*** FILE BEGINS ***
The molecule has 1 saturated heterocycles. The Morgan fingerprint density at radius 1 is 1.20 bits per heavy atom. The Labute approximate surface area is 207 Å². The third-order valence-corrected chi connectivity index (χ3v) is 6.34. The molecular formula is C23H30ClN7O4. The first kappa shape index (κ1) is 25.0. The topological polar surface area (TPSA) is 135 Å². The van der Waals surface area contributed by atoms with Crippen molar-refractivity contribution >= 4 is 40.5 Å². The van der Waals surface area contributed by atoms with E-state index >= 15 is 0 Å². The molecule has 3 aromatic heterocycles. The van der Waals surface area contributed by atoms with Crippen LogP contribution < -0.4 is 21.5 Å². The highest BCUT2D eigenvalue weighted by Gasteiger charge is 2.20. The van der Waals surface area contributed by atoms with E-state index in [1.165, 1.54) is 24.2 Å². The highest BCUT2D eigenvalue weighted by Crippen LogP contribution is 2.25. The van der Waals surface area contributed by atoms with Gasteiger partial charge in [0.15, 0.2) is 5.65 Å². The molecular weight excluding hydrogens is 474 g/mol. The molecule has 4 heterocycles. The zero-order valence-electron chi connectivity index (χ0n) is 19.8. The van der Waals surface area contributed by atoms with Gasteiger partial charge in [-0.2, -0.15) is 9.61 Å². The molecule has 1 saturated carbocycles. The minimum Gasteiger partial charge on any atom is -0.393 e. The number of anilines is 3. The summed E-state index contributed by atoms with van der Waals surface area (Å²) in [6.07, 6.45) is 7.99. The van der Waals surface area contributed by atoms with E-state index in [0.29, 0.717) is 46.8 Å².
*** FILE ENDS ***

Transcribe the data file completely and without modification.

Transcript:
The molecule has 1 saturated heterocycles. The Morgan fingerprint density at radius 1 is 1.20 bits per heavy atom. The Labute approximate surface area is 207 Å². The third-order valence-corrected chi connectivity index (χ3v) is 6.34. The molecular formula is C23H30ClN7O4. The first kappa shape index (κ1) is 25.0. The topological polar surface area (TPSA) is 135 Å². The van der Waals surface area contributed by atoms with Crippen molar-refractivity contribution >= 4 is 40.5 Å². The van der Waals surface area contributed by atoms with E-state index >= 15 is 0 Å². The molecule has 3 aromatic heterocycles. The van der Waals surface area contributed by atoms with Crippen LogP contribution < -0.4 is 21.5 Å². The highest BCUT2D eigenvalue weighted by Gasteiger charge is 2.20. The van der Waals surface area contributed by atoms with E-state index in [1.165, 1.54) is 24.2 Å². The highest BCUT2D eigenvalue weighted by Crippen LogP contribution is 2.25. The van der Waals surface area contributed by atoms with Gasteiger partial charge in [0.15, 0.2) is 5.65 Å². The molecular weight excluding hydrogens is 474 g/mol. The molecule has 4 heterocycles. The zero-order valence-electron chi connectivity index (χ0n) is 19.8. The van der Waals surface area contributed by atoms with Gasteiger partial charge in [-0.2, -0.15) is 9.61 Å². The molecule has 1 saturated carbocycles. The minimum Gasteiger partial charge on any atom is -0.393 e. The number of anilines is 3. The summed E-state index contributed by atoms with van der Waals surface area (Å²) in [6.07, 6.45) is 7.99. The van der Waals surface area contributed by atoms with E-state index in [0.29, 0.717) is 46.8 Å².